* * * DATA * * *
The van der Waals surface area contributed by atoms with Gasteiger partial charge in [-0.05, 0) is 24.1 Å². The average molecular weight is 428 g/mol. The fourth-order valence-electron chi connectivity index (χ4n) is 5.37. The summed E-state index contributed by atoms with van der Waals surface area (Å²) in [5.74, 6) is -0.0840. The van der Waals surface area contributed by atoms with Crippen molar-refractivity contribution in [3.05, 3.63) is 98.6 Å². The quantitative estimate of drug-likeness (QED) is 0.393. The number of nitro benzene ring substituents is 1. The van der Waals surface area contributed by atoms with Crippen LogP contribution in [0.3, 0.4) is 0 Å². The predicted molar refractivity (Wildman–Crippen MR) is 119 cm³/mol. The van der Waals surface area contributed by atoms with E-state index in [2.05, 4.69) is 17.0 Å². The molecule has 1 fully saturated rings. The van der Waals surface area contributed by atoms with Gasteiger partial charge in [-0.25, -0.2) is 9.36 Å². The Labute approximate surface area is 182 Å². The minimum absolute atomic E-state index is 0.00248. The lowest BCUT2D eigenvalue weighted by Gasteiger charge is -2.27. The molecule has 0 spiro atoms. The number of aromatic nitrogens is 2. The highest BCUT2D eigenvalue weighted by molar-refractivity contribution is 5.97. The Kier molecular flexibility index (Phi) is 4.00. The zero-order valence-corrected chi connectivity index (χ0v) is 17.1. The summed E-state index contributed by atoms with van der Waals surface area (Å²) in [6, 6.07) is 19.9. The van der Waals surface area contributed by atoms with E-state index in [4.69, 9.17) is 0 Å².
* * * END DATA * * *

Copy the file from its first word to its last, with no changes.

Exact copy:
The van der Waals surface area contributed by atoms with Gasteiger partial charge in [-0.05, 0) is 24.1 Å². The average molecular weight is 428 g/mol. The fourth-order valence-electron chi connectivity index (χ4n) is 5.37. The summed E-state index contributed by atoms with van der Waals surface area (Å²) in [5.74, 6) is -0.0840. The van der Waals surface area contributed by atoms with Crippen molar-refractivity contribution in [3.05, 3.63) is 98.6 Å². The quantitative estimate of drug-likeness (QED) is 0.393. The number of nitro benzene ring substituents is 1. The van der Waals surface area contributed by atoms with Crippen LogP contribution in [0.3, 0.4) is 0 Å². The predicted molar refractivity (Wildman–Crippen MR) is 119 cm³/mol. The van der Waals surface area contributed by atoms with E-state index in [2.05, 4.69) is 17.0 Å². The molecule has 1 fully saturated rings. The van der Waals surface area contributed by atoms with Gasteiger partial charge in [-0.25, -0.2) is 9.36 Å². The Labute approximate surface area is 182 Å². The minimum absolute atomic E-state index is 0.00248. The lowest BCUT2D eigenvalue weighted by Gasteiger charge is -2.27. The molecule has 0 spiro atoms. The number of aromatic nitrogens is 2. The highest BCUT2D eigenvalue weighted by molar-refractivity contribution is 5.97. The Kier molecular flexibility index (Phi) is 4.00. The zero-order valence-corrected chi connectivity index (χ0v) is 17.1. The summed E-state index contributed by atoms with van der Waals surface area (Å²) in [6, 6.07) is 19.9. The van der Waals surface area contributed by atoms with E-state index in [4.69, 9.17) is 0 Å².